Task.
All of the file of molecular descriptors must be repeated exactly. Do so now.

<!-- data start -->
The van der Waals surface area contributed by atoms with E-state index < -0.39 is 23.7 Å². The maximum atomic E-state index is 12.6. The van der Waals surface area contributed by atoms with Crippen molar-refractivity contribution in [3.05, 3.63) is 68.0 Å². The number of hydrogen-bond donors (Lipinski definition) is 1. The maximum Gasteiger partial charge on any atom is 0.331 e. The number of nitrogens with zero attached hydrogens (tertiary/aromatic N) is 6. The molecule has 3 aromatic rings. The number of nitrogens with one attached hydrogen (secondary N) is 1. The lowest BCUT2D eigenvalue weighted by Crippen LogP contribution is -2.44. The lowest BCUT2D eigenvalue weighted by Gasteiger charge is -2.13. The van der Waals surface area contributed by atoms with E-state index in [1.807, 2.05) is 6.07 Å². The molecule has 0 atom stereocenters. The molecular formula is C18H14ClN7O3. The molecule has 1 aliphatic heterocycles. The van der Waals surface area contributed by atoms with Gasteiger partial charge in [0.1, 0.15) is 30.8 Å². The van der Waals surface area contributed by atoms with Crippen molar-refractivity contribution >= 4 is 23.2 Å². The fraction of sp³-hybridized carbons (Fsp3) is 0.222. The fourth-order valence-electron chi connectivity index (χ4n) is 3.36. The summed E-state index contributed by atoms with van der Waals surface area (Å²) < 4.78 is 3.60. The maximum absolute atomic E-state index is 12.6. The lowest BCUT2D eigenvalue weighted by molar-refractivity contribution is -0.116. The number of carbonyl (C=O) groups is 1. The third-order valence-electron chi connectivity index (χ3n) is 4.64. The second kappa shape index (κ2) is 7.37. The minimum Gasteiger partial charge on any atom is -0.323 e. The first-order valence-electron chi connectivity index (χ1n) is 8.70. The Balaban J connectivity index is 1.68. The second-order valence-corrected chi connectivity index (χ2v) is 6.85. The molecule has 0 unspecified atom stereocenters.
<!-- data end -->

The van der Waals surface area contributed by atoms with E-state index < -0.39 is 23.7 Å². The maximum atomic E-state index is 12.6. The van der Waals surface area contributed by atoms with Crippen molar-refractivity contribution in [3.05, 3.63) is 68.0 Å². The number of hydrogen-bond donors (Lipinski definition) is 1. The maximum Gasteiger partial charge on any atom is 0.331 e. The number of nitrogens with zero attached hydrogens (tertiary/aromatic N) is 6. The molecule has 3 aromatic rings. The number of nitrogens with one attached hydrogen (secondary N) is 1. The lowest BCUT2D eigenvalue weighted by Crippen LogP contribution is -2.44. The lowest BCUT2D eigenvalue weighted by Gasteiger charge is -2.13. The van der Waals surface area contributed by atoms with E-state index in [1.807, 2.05) is 6.07 Å². The molecule has 0 atom stereocenters. The molecular formula is C18H14ClN7O3. The molecule has 1 aliphatic heterocycles. The van der Waals surface area contributed by atoms with Gasteiger partial charge in [0.1, 0.15) is 30.8 Å². The van der Waals surface area contributed by atoms with Crippen molar-refractivity contribution >= 4 is 23.2 Å². The fraction of sp³-hybridized carbons (Fsp3) is 0.222. The fourth-order valence-electron chi connectivity index (χ4n) is 3.36. The summed E-state index contributed by atoms with van der Waals surface area (Å²) < 4.78 is 3.60. The maximum absolute atomic E-state index is 12.6. The lowest BCUT2D eigenvalue weighted by molar-refractivity contribution is -0.116. The number of carbonyl (C=O) groups is 1. The third-order valence-electron chi connectivity index (χ3n) is 4.64. The second kappa shape index (κ2) is 7.37. The minimum Gasteiger partial charge on any atom is -0.323 e. The first-order valence-electron chi connectivity index (χ1n) is 8.70. The Balaban J connectivity index is 1.68. The second-order valence-corrected chi connectivity index (χ2v) is 6.85. The molecule has 0 unspecified atom stereocenters.